Buying kilims

The versatility of kilim rugs and the variety of their designs and colors are the characteristics that make them especially attractive and adaptable for countless applications in home decoration. An antique or particularly handsome kilim rug can be the focal point of room décor, while smaller ones can provide just the right accents to liven up or enrich the surroundings. Among the multitude of designs, colors and sizes available, there are kilim rugs to fit practically any style of furnishings, be it Scandinavian, Classical, modern or rustic, and the uses they can be put to are myriad. Kilim rugs can be used as floor coverings, wall-hangings, spreads over pieces of furniture, tablecloths, bedspreads or as cushion covers, to name just a few of their uses. Furthermore, they can be used to good effect not only in homes but also in places of work which they can enhance immeasurably by taking the edge off the usual formality of an office.

It is probably needless to say that you would not want to place an antique or an old and fragile kilim rug where it would be trod upon since such rare pieces deserve protection and are often hung on walls in lieu of paintings. So when you consider buying any particular kilim rug it is best to think of it not only for one specific place or use that may initially come to mind. For example, as a first step, mentally put the piece on the floor where you originally thought it may fit, then, perhaps, drape it over a sofa, then imagine it hanging on a wall, or picture it in some other location. Such a mental exercise can be great fun and you may reward yourself with a cry of "Eureka!" when you find the perfect spot for a piece that at first seems somewhat attractive but gains enormously by proper placement, thereby achieving a stunning effect overall. Also to be remembered is that every kilim rug, however it is placed or used, introduces into the surroundings a whole exotic world of cultures that are being slowly extinguished by the remorseless grind of industrialization; it is, of itself, a piece of ancient traditions.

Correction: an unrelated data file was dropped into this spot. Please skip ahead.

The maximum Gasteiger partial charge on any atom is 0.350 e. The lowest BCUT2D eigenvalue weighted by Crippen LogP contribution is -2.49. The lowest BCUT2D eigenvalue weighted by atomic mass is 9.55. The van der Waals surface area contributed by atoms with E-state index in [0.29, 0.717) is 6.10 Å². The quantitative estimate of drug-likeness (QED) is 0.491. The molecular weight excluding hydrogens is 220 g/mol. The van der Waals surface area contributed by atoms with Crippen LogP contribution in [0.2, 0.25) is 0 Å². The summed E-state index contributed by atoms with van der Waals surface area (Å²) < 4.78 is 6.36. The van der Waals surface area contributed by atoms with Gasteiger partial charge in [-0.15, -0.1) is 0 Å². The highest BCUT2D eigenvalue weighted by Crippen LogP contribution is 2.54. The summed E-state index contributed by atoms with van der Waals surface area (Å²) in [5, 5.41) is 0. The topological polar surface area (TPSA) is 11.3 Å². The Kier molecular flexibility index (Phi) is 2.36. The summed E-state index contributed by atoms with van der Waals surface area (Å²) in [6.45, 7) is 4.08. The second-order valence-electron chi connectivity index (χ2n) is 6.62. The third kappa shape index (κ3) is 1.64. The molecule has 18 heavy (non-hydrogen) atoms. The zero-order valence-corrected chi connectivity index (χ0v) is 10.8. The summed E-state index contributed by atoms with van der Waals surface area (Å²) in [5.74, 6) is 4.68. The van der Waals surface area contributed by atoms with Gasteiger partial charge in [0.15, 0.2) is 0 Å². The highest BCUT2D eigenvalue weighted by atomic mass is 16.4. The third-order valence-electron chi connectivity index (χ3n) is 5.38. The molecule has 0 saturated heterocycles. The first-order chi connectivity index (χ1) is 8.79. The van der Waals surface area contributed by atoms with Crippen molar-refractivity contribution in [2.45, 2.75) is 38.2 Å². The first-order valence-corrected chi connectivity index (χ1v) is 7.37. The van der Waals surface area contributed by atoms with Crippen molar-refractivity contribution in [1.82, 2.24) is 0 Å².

"...the cardinal rule is to trust your own sense of style, your own feeling for the appropriate and the beautiful...."

Other than the general principles of harmony and contrast outlined above, and the considerations for the use and placement of kilim rugs, there are many other maxims for décor propriety, some put forward by aspiring arbiters of taste, others aired by eager merchandise promoters. But the cardinal rule we suggest you go by is to trust your own sense of style, your own feeling for the appropriate and the beautiful. You can become explicitly aware of this intuitive power of yours as you browse through our collection of kilim rugs, because if you stop and reflect as you look at each item, most likely you will catch yourself mentally fitting that item into the existing décor of the various rooms in your home or office. As you do this, your perception of the whole will be telling you how well it would or wouldn't fit in the overall scheme - believe it.